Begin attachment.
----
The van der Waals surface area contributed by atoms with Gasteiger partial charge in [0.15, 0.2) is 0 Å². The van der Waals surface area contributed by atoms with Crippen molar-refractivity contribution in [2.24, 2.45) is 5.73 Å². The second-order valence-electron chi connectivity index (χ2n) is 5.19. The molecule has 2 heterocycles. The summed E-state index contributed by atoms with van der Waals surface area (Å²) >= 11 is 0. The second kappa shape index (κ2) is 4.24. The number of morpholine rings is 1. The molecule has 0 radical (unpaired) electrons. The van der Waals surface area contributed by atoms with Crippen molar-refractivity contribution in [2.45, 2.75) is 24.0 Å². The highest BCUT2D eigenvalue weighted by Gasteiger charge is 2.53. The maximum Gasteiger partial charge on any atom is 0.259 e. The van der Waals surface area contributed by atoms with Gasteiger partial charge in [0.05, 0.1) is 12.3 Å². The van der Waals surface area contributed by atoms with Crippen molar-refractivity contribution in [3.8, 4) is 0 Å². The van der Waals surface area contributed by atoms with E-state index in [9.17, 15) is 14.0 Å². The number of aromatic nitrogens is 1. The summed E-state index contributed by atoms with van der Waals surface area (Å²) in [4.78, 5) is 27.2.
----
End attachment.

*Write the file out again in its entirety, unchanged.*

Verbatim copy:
The van der Waals surface area contributed by atoms with Gasteiger partial charge in [0.15, 0.2) is 0 Å². The van der Waals surface area contributed by atoms with Crippen molar-refractivity contribution in [2.24, 2.45) is 5.73 Å². The second-order valence-electron chi connectivity index (χ2n) is 5.19. The molecule has 2 heterocycles. The summed E-state index contributed by atoms with van der Waals surface area (Å²) >= 11 is 0. The second kappa shape index (κ2) is 4.24. The number of morpholine rings is 1. The molecule has 0 radical (unpaired) electrons. The van der Waals surface area contributed by atoms with Crippen molar-refractivity contribution in [2.45, 2.75) is 24.0 Å². The highest BCUT2D eigenvalue weighted by Gasteiger charge is 2.53. The maximum Gasteiger partial charge on any atom is 0.259 e. The van der Waals surface area contributed by atoms with Gasteiger partial charge in [0.05, 0.1) is 12.3 Å². The van der Waals surface area contributed by atoms with Crippen molar-refractivity contribution in [3.8, 4) is 0 Å². The van der Waals surface area contributed by atoms with E-state index in [9.17, 15) is 14.0 Å². The number of aromatic nitrogens is 1. The summed E-state index contributed by atoms with van der Waals surface area (Å²) in [4.78, 5) is 27.2.